Kikuo Saito (1939 - 2016) was a Japanese-born American abstract painter who made significant contributions to the Color Field movement and Lyrical abstraction. Saito skillfully incorporated vibrant, saturated colors into his artwork, accompanied by intricately drawn lines.
In addition to his achievements as a painter, Saito explored the realms of theater and dance. He collaborated with groundbreaking directors and choreographers such as Robert Wilson, Peter Brook, Jerome Robbins, and his wife, dancer and choreographer Eva Maier.
Kikuo Saito's Biography
Kikuo Saito was born in Tokyo in 1939 and discovered his passion for painting at the age of 17. He further developed his skills by working as a proctor and studio technician at Sensei Itoh's workshop, a renowned Japanese painter. This experience exposed Saito to traditional Japanese art forms as well as contemporary movements such as the influential Gutai Group. He also was interested in New York City's art scene and Abstract Expressionism, Minimalism, Color Field, and Pop Art movements.
In 1966, armed with only one pair of shoes, several tubes of oil paint, and $500 in cash, Saito moved to New York. This transformative journey led him to cross paths with Ellen Stewart, the founder of the La MaMa Experimental Theatre Club, where he became involved in organizing performances.
In the following years, Saito landed a position as a studio assistant for painter Kenneth Noland, where his responsibilities included stretching canvas and mixing paint. He later worked with artists Helen Frankenthaler and Larry Poons. However, by 1979, Saito decided to fully devote himself to painting, choosing the studio over the public realm of the stage. Working in the studio, Saito discovered the freedom to manipulate paint across the canvas. He explored various techniques, utilizing both the easel and the floor, allowing him to engage his entire body in the process of painting.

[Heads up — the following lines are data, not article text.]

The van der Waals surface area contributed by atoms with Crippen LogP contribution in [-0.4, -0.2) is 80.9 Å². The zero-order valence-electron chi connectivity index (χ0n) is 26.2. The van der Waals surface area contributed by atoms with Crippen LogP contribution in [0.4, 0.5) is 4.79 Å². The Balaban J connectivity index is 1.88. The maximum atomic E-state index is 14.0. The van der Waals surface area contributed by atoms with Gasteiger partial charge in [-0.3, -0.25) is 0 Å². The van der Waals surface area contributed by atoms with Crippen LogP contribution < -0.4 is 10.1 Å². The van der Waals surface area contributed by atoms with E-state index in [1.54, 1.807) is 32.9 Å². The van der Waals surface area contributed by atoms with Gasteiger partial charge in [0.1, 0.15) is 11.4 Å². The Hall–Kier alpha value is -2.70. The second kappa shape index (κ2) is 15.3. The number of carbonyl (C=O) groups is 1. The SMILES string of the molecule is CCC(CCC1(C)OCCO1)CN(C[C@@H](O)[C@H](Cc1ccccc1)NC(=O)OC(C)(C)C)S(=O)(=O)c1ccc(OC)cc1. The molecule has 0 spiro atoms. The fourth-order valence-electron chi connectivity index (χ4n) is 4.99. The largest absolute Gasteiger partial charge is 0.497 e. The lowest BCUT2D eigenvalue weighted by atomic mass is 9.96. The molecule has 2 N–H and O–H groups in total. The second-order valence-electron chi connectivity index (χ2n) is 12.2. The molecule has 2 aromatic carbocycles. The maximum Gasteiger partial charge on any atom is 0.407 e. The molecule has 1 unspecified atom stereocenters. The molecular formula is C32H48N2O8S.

Kikuo Saito's art style
A prevalent theme in Saito's body of work, both on stage and canvas, is a deep exploration of written signs. Repeated investigations of the alphabet in Saito's work, both real and made-up, legible and obscured, speak to moments in his personal history. As a young immigrant in a foreign land whose language he did not speak, Saito carved out a unique artistic space within the established Color Field tradition by constructing his own painterly lexicon. The juxtaposition of free, expressive brushstrokes and graceful, meticulously rendered lettering reflects his dual practice as both a painter and an architect of poetic performances.
The abstraction in Saito's work points to a meditation on the inherent impermanence of language, as well as the ever-shifting nature of meaning. Departing from structuralist systems of transmuting signs, Saito opens up a space where vibrant colors come to life. Within this space, he fills the void with a palette that evokes a sense of vitality and energy, transcending the limitations of conventional language and inviting viewers to explore the boundaries of visual communication.
Born in 1939